Memories. To this day, I still catch a glimpse of a nonexistent roaster of fried chicken on the stove in the kitchen of the cabin. A pan so full the lid wouldn’t fit always awaited my arrival. Dad and I loved chicken. Whenever there was a sale, he was always first in line. Pop’s chicken, bread and butter sandwiches, fried okra, green onions and cold sliced tomatoes made a meal fit for a king, the lake being our Kingdom. I never gave it much thought on how early he had to get up and commence frying all that chicken.

Closure is something I don’t think I’m fully capable of understanding. Maybe I’m not supposed to. Last October when I shut the cabin up for the winter, a ritual he and I shared for years, I entertained the thought of selling the cabin.  Three years had passed and the bewildering feeling of his not being there, ever again, was just too much to bear. My spirits were about as low and dull as the melancholy song of the Harris sparrow that cold, gray, dreary day.

Something happened this Spring that gave me strength, a form of spiritual rejuvenation, I guess, and I decided to keep the cabin. Seeing my niece, a rambunctious seven-year-old, catch fish and answering to her inquisitive imagination concerning our outdoor world probably had as much to do with making this decision as anything. A friend who has a young fish-o-matic son and who helped me fix the cabin’s leaking roof was another reason.

Purple martins have also returned to our birdhouses, the first since Dad’s passing. And, on Memorial Day we watched a pair of bluebirds build a nest in the newly erected box on the front lawn. It now contains four eggs. Life goes on.

The peonies and irises Dad grew behind the cabin especially for "Decoration Day" were splendid this year despite all the wind and rain. I put a couple of tomato plants in the ground next to his flower garden with hopes of catching some of his magic.

Believe it or not, I think I learned what some of those "other things" in life are. A big part of my "lake time" is now spent just watching the birds, puttering around the place and finding solace in having been blessed with such a wonderful family, father and friend.

Dad, thanks for the memories and Happy Father's Day

 

  • Catch of the Week! - Cats, dogs and pancake turtles!

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Week of 06-09-17

  • Roger Wells will be a guest on the show to discuss wildflower tours, nesting birds and a number of outdoor related topics!

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  • Wildfire Awareness Workshop...Home protection

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  • Youth in the Outdoors Day... Ravenwood Lodge, Auburn, Kan.

 
  • Cub Scout Day Camp, Double EE Camp, Scouting Adventure.....

Week of 06-02-17

  • Norm Griffin, range officer at the shooting range located at Hillsdale Lake will be our guest.

Norm will also tell of his experiences hunting in Europe. 

Hillsdale range:http://www.hillsdalerange.org/

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  • TICKs are nasty critters....Protect yourself and your pets. 

PERMETHRIN does wonders!

You're playing Russian Roulette if you don't spray.

--- one tick can carry four or more diseases.

---- Lymes disease is diagnosed more than breast cancer and many diagnosed still face a lifetime of pain.

---- woman at Grand Lake was bitten by one tick, within 1 month all four limbs amputated from Rocky Mountain Spotted Fever.

---- new form of tick disease diagnosed about every year, some fatal. 

---- last year about 540,000 cases of tick-born illnesses in dogs. This year more than 400,000 diagnosed by just the end of April.

Going out in the brush, unprotected from ticks is dumber than climbing in a car and not buckling up for a long drive or sitting in a tree stand without a full body harness.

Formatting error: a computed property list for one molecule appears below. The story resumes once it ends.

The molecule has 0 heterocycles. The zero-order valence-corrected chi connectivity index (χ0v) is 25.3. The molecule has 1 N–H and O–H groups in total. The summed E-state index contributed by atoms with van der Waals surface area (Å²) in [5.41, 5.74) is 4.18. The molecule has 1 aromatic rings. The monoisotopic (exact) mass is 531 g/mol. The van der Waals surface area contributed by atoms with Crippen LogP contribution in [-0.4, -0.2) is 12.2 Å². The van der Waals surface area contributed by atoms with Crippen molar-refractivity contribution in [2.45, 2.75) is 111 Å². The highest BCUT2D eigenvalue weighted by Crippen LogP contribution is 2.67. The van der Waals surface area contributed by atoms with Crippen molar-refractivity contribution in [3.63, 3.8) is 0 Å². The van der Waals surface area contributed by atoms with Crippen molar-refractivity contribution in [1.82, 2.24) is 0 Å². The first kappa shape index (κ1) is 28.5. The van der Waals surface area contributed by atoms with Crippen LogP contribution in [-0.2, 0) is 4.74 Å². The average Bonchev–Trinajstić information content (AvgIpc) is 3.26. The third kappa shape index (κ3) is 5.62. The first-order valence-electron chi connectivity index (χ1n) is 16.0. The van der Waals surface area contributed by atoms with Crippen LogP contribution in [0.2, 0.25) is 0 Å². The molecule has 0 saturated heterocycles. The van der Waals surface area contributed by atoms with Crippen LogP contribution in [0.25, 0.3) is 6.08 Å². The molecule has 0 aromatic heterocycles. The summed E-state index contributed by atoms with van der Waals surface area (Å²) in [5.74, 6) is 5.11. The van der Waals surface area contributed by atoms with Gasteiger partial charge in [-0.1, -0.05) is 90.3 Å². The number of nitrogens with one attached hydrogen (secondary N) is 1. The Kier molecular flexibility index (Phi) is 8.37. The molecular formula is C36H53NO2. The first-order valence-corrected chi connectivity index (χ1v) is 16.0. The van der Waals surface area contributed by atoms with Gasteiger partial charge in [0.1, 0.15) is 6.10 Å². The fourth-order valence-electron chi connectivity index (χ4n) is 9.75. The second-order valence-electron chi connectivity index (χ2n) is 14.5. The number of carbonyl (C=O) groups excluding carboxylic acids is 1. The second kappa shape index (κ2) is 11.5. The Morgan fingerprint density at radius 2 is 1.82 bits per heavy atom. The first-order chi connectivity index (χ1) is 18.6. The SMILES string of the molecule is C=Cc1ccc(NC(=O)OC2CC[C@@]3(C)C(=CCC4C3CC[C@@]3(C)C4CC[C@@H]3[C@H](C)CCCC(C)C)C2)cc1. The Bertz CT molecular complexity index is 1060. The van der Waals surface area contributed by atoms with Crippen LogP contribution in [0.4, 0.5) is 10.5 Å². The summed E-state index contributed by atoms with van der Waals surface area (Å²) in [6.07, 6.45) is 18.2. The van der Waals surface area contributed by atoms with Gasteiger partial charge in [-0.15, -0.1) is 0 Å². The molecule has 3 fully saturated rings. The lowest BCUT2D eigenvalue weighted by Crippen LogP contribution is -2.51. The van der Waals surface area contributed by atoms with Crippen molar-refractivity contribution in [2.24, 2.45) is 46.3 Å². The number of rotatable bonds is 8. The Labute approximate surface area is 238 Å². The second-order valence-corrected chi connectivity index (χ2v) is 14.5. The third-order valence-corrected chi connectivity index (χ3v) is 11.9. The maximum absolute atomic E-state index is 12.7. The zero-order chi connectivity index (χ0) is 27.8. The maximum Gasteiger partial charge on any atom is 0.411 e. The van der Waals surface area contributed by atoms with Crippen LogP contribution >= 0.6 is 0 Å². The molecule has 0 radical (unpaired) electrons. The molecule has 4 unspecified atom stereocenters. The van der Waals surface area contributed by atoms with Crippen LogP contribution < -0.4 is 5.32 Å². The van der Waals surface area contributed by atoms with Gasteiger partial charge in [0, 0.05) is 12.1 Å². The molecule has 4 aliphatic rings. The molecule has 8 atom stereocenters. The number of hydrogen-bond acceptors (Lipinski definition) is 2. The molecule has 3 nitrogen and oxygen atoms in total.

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Week of 05-26-17

  • David Studebaker, keynote speaker and president of the Catfish Chasers will join us to discuss proposed creel limits for blue catfish to be heard at the June 22nd KDWPT Commissioners Meeting in Kansas City. 

David will also share some of his catfish tournament winning tips on how to catch these monsters, rigging and preparing your own bait.  

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  • Recap of the David Traylor Zoo Emporia Middle School "Free for All" and the Keep It a Safe Summer event. 

 

Week of 05-19-17

  • Christy Davis, Executive Director of Symphony in the FlintHills will be our guest to discuss this year's event at Deer Horn Ranch in Geary County. A few tickets are still available and some volunteer spots are open! 

June 10, 2017  Deer Horn Ranch just east of Junction City. 

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Symphony in the Flinthills - 331 Broadway, P.O. Box 370 - Cottonwood Falls, KS 66845 - 620.273.8955 - 620.273.8965 (fax)

 

  • Area fishing success. 

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Rick Meyer introduced 87 years young  Don Hamlet to his first walleye Thursday morning.

Fish were caught drifting nightcrawlers under a spinner in about 8 feet of water. 

 

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Crappie, largemouth bass and wipers at Council Grove City Lake and Coffey County State Lake made for an enjoyable Outdoor Writers of Kansas conference in Council Grove, May 7-9. 

Listen to past shows

Recipes

  • Monster Sweet Potato Recipe! Courtesy of Lanne Shayes
  • Fish Salad Recipe….. Use as a dip with our favorite cracker or make a sandwich
  • http://www.crappie.com Recipes and stories.
  • Recipe courtesy of Dustin Teasley, KDWPT

Cold Pack Pickled Fish

1 quart fish (rib meat from carp, white bass or drum fillets)….makes around 3 pints.

2 medium yellow onions

3 C Kosher Salt

1 C Port Wine (White but red will work)

1 C Sugar

2 C or more of White Vinegar

2 C Water

2 Tbsp Pickling Spice

Cut meat into pieces no thicker than 1/2”. In a bowl place a layer of salt, then place a layer of fish, then cover that layer with salt. So on and so forth until you have used all the fish and then cover it with salt. Set in fridge 24 hours. Next rinse all salt off fish and place in container covering fish with white vinegar. Set in fridge 24 hours. In a sauce pan, mix 1 C port wine, 1 C sugar, 2 C vinegar, 2 C water, and 2 Tbsp pickling spice and bring to a boil and remove from heat. Clean onions and slice. Once the solution you boiled has cooled, strain out spices. In pint jars create layers of onion and fish until you reach the neck of the jar. Pour cooled solution in jar until all meat and onion is covered. Place ring and lid on jar and set in fridge 24 hours before eating.

Tips of the Week

Handouts, Brochures, Pamphlets

 

 

Weekly Updates

News Releases, General Information, etc...

Stories